|Matthew Henry's Concise Commentary|
17:1-10 Mighty conquerors are aptly likened to birds or beasts of prey, but their destructive passions are overruled to forward God's designs. Those who depart from God, only vary their crimes by changing one carnal confidence for another, and never will prosper.
Verse 2. - Put forth a riddle, etc. Again there is an interval of silence, till another theme is suggested to the prophet's mind and worked out elaborately. This he describes as a "riddle" (same word as the "dark speeches" of Numbers 12:8, the "hard questions" of 1 Kings 10:1). It will task the ingenuity of his hearers or readers to interpret it, and so he subjoins (vers. 12-24) the interpretation. That interpretation enables us to fix the occasion and the date of the prophecy. It was the time when Zedekiah was seeking to strengthen himself against Nebuchadnezzar by an Egyptian alliance.
Gill's Exposition of the Entire Bible
Son of man, put forth a riddle,.... A dark saying, but a smart one: "whet a whetting" (k), as in the Hebrew; something at first sight difficult to be understood, yet amusing and entertaining; and, when solved, very useful and instructive:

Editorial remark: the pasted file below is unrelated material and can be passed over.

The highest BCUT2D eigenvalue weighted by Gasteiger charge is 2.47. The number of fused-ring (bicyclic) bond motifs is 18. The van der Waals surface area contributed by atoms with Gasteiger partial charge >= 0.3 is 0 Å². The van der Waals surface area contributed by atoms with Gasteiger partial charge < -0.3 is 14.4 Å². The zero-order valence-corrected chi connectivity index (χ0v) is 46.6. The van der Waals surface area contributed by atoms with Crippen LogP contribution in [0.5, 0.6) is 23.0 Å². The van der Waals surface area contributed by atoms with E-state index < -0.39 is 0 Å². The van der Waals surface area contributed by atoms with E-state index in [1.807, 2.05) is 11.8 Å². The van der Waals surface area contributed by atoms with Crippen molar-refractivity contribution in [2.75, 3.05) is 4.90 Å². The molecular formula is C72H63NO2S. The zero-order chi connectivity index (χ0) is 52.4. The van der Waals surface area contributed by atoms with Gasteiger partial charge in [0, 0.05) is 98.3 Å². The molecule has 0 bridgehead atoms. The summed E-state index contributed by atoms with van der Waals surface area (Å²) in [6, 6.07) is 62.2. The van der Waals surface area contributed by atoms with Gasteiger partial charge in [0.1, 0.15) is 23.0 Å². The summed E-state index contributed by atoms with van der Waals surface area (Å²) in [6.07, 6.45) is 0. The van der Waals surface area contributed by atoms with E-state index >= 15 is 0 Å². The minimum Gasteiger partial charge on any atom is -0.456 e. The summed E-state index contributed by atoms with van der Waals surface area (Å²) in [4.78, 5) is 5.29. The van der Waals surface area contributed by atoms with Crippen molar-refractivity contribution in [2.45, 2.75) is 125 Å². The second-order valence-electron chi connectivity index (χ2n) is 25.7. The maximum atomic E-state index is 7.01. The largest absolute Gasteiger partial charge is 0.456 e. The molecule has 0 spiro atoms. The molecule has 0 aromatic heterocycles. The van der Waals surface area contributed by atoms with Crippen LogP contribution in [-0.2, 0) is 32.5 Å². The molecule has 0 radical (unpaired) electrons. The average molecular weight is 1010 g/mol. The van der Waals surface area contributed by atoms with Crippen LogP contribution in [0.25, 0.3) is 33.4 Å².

and speak a parable unto the house of Israel; or, "concerning the house of Israel" (l); as the Targum and Syriac version; something relating to them, and what would aptly describe and represent their case; for the prophet was bid to take such a method, not to hide things from them, but rather the more strongly to represent them to them; seeing hereby their attention would be excited, and things would be more fixed in their memories, and they would be put upon studying the meaning of them; and when explained to them, and understood, which was quickly done, they might be the more affected with them.
(k) , Heb. "acue acumen", Piscator. (l) "de domo Israelis", Junius & Tremellius, Polanus.
Jamieson-Fausset-Brown Bible Commentary
2. riddle—a continued allegory, expressed enigmatically, requiring more than common acumen and serious thought. The Hebrew is derived from a root, "sharp," that is, calculated to stimulate attention and whet the intellect. Distinct from "fable," in that it teaches not fiction, but fact. Not like the ordinary riddle, designed to puzzle, but to instruct. The "riddle" is here identical with the "parable," only that the former refers to the obscurity, the latter to the likeness of the figure to the thing compared.
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